Friday, January 25, 2013

Marvelous Miso

The following is a guest post by my lovely sister, Rachel.

Basic Miso Soup
My new favorite soup to make is miso soup.  I've always loved it at Japanese restaurants and just discovered how easy and tasty it is to make!  The brand I like best from our local Asian market is Miso & Easy.  It looks like a ketchup bottle and doesn't need to be refrigerated until after opening, so I scowled at it and made my way to the tubbed misos in the refrigerated section.  Miso & Easy came out the winner over the fancy varieties, with no GMO soybeans or preservatives.  I know unpasteurized miso is ideal, and I can't tell if this is or not.  You can let me know if you come across a superior product.  Here's a basic recipe as I've adapted it from this original recipe.


    1 8oz package mushrooms, sliced (added by me and not in the nutrition facts)
    4 cups water
    1/3 cup miso
    3 green onions (scallions), chopped
    1 tbsp shredded nori or wakame seaweed
    1/2 block soft or firm silken tofu, cut into 1 inch cubes
    dash soy sauce (optional)
    1/2 tsp sesame oil (optional)


    Saute sliced mushrooms in water or oil. When tender, add water to a slow simmer.  Add seaweed. Allow to simmer at least 5-6 minutes. The longer you simmer the seaweed, the less of a salty fishy flavor it will have.
    Reduce heat to the lowest setting and add the rest of the ingredients. Stir until miso is well dissolved. Its best not to boil the miso, as this will ruin some of it's healthy properties as well as change the flavor of the soup. Makes 4 servings.

    Nutrition Facts (from Calorie Count):
    One serving provides approximately:
    Calories: 91, Calories from Fat: 32
    Total Fat: 3.5g, 5%, Saturated Fat: 0.5g, 3%
    Cholesterol: 0mg, 0%
    Sodium: 882mg, 37%
    Total Carbohydrates: 8.6g, 3%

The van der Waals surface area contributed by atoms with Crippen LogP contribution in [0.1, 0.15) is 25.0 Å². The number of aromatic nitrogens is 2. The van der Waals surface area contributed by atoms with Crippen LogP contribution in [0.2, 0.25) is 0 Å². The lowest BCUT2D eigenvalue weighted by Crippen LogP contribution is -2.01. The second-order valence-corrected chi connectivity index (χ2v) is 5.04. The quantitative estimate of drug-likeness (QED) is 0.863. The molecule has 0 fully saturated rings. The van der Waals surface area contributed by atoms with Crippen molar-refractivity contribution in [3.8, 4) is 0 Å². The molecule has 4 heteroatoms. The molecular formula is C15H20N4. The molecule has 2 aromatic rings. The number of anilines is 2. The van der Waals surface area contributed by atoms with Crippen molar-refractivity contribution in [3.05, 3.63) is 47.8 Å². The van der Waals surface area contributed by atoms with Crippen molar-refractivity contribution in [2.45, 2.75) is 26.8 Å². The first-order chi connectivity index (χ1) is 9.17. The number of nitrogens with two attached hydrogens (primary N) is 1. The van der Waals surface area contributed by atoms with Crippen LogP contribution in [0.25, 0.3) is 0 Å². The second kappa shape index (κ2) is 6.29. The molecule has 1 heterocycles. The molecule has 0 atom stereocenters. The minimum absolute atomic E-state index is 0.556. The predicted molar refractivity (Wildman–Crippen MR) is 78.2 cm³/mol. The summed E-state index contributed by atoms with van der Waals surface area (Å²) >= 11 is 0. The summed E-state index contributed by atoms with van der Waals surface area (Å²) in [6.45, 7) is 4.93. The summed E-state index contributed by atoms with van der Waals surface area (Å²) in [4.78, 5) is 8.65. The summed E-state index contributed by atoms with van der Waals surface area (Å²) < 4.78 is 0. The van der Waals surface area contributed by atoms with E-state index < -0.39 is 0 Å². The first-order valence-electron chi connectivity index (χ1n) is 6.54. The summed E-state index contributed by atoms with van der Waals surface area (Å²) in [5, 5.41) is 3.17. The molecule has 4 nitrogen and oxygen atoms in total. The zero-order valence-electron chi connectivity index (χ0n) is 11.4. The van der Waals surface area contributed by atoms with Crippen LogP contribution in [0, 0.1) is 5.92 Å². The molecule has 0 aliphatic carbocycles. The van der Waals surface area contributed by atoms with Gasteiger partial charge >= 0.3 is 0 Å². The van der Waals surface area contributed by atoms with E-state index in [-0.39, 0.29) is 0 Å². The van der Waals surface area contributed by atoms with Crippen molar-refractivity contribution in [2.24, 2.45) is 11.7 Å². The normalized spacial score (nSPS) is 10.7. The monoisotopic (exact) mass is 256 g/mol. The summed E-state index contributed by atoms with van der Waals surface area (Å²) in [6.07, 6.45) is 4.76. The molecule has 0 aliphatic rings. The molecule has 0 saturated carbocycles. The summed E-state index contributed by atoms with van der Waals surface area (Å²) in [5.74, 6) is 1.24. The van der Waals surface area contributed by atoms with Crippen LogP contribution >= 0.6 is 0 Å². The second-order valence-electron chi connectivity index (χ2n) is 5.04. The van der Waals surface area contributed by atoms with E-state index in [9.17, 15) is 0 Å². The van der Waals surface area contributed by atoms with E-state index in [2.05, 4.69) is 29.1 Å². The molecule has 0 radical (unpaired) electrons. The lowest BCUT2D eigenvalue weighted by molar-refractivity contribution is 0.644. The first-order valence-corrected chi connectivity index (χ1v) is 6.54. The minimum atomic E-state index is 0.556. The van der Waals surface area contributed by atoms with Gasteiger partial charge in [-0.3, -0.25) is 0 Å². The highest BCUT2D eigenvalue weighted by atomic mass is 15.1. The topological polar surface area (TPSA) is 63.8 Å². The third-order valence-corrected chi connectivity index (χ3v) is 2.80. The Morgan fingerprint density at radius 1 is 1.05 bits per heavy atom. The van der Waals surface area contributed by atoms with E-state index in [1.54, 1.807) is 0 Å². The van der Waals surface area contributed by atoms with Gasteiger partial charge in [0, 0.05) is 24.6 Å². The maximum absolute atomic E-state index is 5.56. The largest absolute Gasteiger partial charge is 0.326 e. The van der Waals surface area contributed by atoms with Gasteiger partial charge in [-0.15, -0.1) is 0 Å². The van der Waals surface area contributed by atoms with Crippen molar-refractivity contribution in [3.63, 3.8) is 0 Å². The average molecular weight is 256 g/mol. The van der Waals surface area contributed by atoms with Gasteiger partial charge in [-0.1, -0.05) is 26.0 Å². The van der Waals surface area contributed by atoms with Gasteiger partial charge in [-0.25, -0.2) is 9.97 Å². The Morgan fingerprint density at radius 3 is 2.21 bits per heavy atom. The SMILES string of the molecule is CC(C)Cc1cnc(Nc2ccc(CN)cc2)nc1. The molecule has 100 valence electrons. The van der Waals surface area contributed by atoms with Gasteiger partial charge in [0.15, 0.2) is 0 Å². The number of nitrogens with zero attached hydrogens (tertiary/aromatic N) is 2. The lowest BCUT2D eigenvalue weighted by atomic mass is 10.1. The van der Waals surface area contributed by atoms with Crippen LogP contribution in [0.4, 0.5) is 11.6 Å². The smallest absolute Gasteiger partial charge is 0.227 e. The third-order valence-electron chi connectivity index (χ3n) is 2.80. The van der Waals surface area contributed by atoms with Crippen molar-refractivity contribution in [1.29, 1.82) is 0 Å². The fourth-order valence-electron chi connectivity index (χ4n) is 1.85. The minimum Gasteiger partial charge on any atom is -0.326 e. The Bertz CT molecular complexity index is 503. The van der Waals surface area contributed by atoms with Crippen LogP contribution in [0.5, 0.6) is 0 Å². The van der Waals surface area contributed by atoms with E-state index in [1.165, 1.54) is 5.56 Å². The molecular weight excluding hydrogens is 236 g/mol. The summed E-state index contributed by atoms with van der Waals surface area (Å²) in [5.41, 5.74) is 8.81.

Dietary Fiber: 1.6g, 6%
    Sugars: 2.1g, Protein: 6.8g, Vitamin A 3%, Vitamin C 4%, Calcium 5%, Iron 8%, based on a 2000 calorie diet

    You can add other vegetables if you like.  Spinach would be good.

Now here are some reasons to make this soup, other than the fact that it's oh so delicious:


1. Contains all essential amino acids, making it a complete protein.
2. Stimulates the secretion of digestive fluids in the stomach.
3. Restores beneficial probiotics to the intestines.
4. Aids in the digestion and assimilation of other foods in the intestines.
5. Is a good vegetable-quality source of B vitamins (especially B12).
6. Strengthens the quality of blood and lymph fluid.
7. Reduces risk for breast, prostate, lung and colon cancers.
8. Protects against radiation due to dipilocolonic acid, an alkaloid that chelates heavy metals and discharges them from the body.
9. Strengthens the immune system and helps to lower LDL cholesterol.
10. High in antioxidants that protects against free radicals.
See this website for more history about miso and uses for it. The dipping sauce, cheese, and salad dressing sound the most intriguing to me.  Pass on any good miso recipes my way!


  1. Looks delicious! Thanks for sharing.

  2. There is this great book that was gifted to me called Wild Fermentation. It has a detailed section on making miso. The author is really fabulous. I highly recommend the book :)

    1. And thanks for the recipe!! I've been wanting to get into sea weed.

  3. Thanks, Rachel! I've never tried miso yet, but fermenting soy is the traditional way to prepare it, and a great way to get your umami! :) I'd love to try making my own. I'll check out that recipe in Wild Fermentation.

    I was curious about the comment that miso is great source of B12 and read the page you linked containing those 10 points. As there was no citation there, I did a little digging, and found a couple interesting pages by Jack Norris (author of Vegan for Life). He said that two studies have measured the vitamin B12 content of miso and have found none ( I started reading another page on his website with some in-depth explanations of how vegans might obtain B12 from plant sources ( Quite an interesting read (a little over my head sometimes).

    I have heard that nori might contain minute amounts of B12, and Norris addresses that in the latter post above. Here's a more brief discussion of nori and B12, for those interested:

    Regarding raw miso, I can only imagine it would be better, but would hesitate to use it in a soup, since that's akin to pasteurization in my mind. I wince at using my raw dairy, raw nuts, raw coconut oil (etc.) in baking for that very reason.

  4. Good tips ladies! Thanks for the additional research and book recommendations.